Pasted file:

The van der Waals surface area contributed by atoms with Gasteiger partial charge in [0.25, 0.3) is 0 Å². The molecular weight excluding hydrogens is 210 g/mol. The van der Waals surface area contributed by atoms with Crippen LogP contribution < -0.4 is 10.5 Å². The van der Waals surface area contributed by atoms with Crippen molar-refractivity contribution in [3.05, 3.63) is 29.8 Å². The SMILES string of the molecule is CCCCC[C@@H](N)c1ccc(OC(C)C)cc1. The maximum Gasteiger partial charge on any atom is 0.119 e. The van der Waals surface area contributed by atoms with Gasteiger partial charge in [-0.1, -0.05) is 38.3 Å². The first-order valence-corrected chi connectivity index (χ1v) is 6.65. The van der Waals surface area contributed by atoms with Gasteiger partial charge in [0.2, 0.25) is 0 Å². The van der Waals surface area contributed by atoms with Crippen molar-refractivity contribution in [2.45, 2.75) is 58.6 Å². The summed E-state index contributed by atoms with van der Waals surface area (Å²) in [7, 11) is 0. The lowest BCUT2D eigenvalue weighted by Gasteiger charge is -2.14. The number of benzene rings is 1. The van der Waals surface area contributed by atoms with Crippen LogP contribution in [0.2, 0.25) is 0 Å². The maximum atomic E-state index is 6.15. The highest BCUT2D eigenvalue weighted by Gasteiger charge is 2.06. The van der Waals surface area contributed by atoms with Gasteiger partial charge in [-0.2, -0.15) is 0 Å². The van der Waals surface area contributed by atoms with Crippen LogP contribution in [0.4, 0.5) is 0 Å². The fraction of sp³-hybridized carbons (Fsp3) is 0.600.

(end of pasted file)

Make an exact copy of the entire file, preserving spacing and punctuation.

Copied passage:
The van der Waals surface area contributed by atoms with Gasteiger partial charge in [0.25, 0.3) is 0 Å². The molecular weight excluding hydrogens is 210 g/mol. The van der Waals surface area contributed by atoms with Crippen LogP contribution < -0.4 is 10.5 Å². The van der Waals surface area contributed by atoms with Crippen molar-refractivity contribution in [3.05, 3.63) is 29.8 Å². The SMILES string of the molecule is CCCCC[C@@H](N)c1ccc(OC(C)C)cc1. The maximum Gasteiger partial charge on any atom is 0.119 e. The van der Waals surface area contributed by atoms with Gasteiger partial charge in [-0.1, -0.05) is 38.3 Å². The first-order valence-corrected chi connectivity index (χ1v) is 6.65. The van der Waals surface area contributed by atoms with Gasteiger partial charge in [0.2, 0.25) is 0 Å². The van der Waals surface area contributed by atoms with Crippen molar-refractivity contribution in [2.45, 2.75) is 58.6 Å². The summed E-state index contributed by atoms with van der Waals surface area (Å²) in [7, 11) is 0. The lowest BCUT2D eigenvalue weighted by Gasteiger charge is -2.14. The number of benzene rings is 1. The van der Waals surface area contributed by atoms with Crippen LogP contribution in [0.2, 0.25) is 0 Å². The maximum atomic E-state index is 6.15. The highest BCUT2D eigenvalue weighted by Gasteiger charge is 2.06. The van der Waals surface area contributed by atoms with Gasteiger partial charge in [-0.2, -0.15) is 0 Å². The van der Waals surface area contributed by atoms with Crippen LogP contribution in [0.4, 0.5) is 0 Å². The fraction of sp³-hybridized carbons (Fsp3) is 0.600.